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Mark Graban

Mark Graban: The lean approach to capital expenditure, inspired by Toyota’s philosophy and practices, is also thankfully being applied in healthcare

By Mark Graban, - Last updated: Friday, March 11, 2011 - Save & Share - Leave a comment

The traditional approach to increasing capacity (beds and equipment) in healthcare is “more, more, more.” More space, more money, more people. This is one reason for our rapidly increasing healthcare costs. Hospitals don’t always do a good job of maximizing the use of existing resources – they often just build more space instead of improving flow, reducing variation, and reducing hospital length of stay.

I remember meeting a Chief Medical Officer at a hospital in Puerto Rico. They had long patient delays in the emergency department and the CMO, through her political power, forced through the construction of 9 more E.D. bays for patients. Afterward, she realized (and was honest enough to admit) that the construction did nothing to improve patient flow. What they needed was to improve flow through the entire end-to-end patient value stream, including inpatient admission and discharge. Patients were delayed in the E.D. because inpatient beds were not available and inpatient beds were clogged up because the discharge process was slow, batchy, and ineffective, causing unnecessary delays. Adding more E.D. bays did nothing to solve the real problem in the system. This same mistake (just building more space) is a mistake that has been made in many facilities around the world.

Many hospitals are directly using Lean improvement methods to reduce or even cancel capital spending and construction projects and they are using the “3P” methodology (the Production Preparation Process) to build the right-sized space if they do construction. These leading hospitals are practicing the Toyota mantra of “creativity over capital.”

I worked with one hospital that used Lean to improve MRI utilization from 40% to 70%, dramatically reducing outpatient waiting times from 12 weeks to just two weeks. Simple process improvements, driven by the staff, clinicians, and department leaders, were far more effective than the multi-million dollar expense of buying another MRI would have been (an option) that wasn’t even on the table). I’ve worked with many hospital labs that were able to cast aside the old notion that they needed new, larger space as they instead used Lean methods to redesign their existing space to improve flow and productivity (meaning faster test results and lower labor cost) – freeing up 20% of their space instead of needing 20% more, as they had thought. More space and more equipment is not always the answer. First use what you have.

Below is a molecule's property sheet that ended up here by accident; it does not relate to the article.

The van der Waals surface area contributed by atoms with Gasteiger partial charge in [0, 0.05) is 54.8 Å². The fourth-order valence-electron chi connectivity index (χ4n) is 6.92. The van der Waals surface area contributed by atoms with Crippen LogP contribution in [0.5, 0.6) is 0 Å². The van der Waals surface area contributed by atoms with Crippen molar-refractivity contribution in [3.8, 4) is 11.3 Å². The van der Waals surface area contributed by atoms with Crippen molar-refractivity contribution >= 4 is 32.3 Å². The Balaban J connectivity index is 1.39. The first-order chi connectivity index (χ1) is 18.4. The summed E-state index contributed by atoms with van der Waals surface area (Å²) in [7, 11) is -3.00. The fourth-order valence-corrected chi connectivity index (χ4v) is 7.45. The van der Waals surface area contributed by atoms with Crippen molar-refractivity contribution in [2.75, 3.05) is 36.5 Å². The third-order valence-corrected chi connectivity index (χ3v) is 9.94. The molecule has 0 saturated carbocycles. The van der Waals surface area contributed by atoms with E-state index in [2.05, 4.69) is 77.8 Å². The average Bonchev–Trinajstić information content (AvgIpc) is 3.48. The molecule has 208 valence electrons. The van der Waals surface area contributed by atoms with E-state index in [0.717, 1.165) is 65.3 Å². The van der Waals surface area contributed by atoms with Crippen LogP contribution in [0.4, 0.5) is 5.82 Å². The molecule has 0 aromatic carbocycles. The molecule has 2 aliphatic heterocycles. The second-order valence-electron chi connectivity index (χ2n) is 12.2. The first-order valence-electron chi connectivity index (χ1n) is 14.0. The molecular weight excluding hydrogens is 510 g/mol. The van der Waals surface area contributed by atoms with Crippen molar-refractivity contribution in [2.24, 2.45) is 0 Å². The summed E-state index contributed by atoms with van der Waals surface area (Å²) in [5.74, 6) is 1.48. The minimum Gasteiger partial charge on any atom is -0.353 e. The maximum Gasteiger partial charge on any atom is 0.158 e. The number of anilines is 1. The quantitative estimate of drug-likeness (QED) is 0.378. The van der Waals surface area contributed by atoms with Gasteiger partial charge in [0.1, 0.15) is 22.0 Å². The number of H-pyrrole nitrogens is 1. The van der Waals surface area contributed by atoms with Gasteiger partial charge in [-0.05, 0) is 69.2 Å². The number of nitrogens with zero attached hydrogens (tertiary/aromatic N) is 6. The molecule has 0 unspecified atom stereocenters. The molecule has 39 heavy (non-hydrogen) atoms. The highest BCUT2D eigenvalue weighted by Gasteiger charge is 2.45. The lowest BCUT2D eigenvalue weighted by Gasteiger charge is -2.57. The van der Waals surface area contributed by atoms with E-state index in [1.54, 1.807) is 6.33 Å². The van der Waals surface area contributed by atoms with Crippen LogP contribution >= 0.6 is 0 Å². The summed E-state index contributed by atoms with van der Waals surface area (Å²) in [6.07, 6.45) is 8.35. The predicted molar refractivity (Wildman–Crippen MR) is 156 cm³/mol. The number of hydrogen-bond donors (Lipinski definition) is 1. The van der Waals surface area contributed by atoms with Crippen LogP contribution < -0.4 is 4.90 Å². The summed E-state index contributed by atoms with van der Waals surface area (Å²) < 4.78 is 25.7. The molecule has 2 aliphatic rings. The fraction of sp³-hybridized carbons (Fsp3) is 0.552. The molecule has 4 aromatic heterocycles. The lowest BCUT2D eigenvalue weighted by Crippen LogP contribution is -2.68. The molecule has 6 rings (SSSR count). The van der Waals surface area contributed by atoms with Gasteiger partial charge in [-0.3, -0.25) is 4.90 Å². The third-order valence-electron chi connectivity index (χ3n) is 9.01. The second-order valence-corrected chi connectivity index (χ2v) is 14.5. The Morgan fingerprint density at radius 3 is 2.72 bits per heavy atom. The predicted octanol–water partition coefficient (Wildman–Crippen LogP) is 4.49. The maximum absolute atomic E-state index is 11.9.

A physician I know at a major university medical center is currently lobbying his board to cancel the construction of a new patient tower that would represent hundreds of new beds. Why won’t they need these beds? Because they are doing such great work to reduce hospital-acquired infections, using Lean methods, that the average patient’s length of stay is much shorter (an infection might add 15 days of additional hospital time). With shorter length of stay, that frees up beds and creates essentially free beds – far more cost effective than building another tower.

Hospitals like ThedaCare, Seattle Children’s, and Park Nicollet are using Lean and 3P methodology to reduce construction costs and to build more smartly when they do build. ThedaCare chose to build a new tower based on their “collaborative care” process and model of care, because the ongoing efficiency and patient outcome benefits far exceeded construction cost and allowed possibilities for team medicine that were tough in the existing space. Seattle Children’s claims that they have avoided well over $100 million in construction costs thanks to Lean. Delnor Hospital in Illinois avoided $80 million. Park Nicollet built a new outpatient cancer treatment center that is patient-focused to the extreme. Instead of making sick patients walk hundreds of yards between disparate locations (wasting precious energy), all of the care (short of radiation) comes to the patient. Doctors come to the patient. Chemotherapy comes to the patient. Examples like this show that Lean construction is not just cheaper and smaller – it serves the patient better. We can all hope this becomes a growing trend in healthcare, not just isolated cases.

How is this possible?

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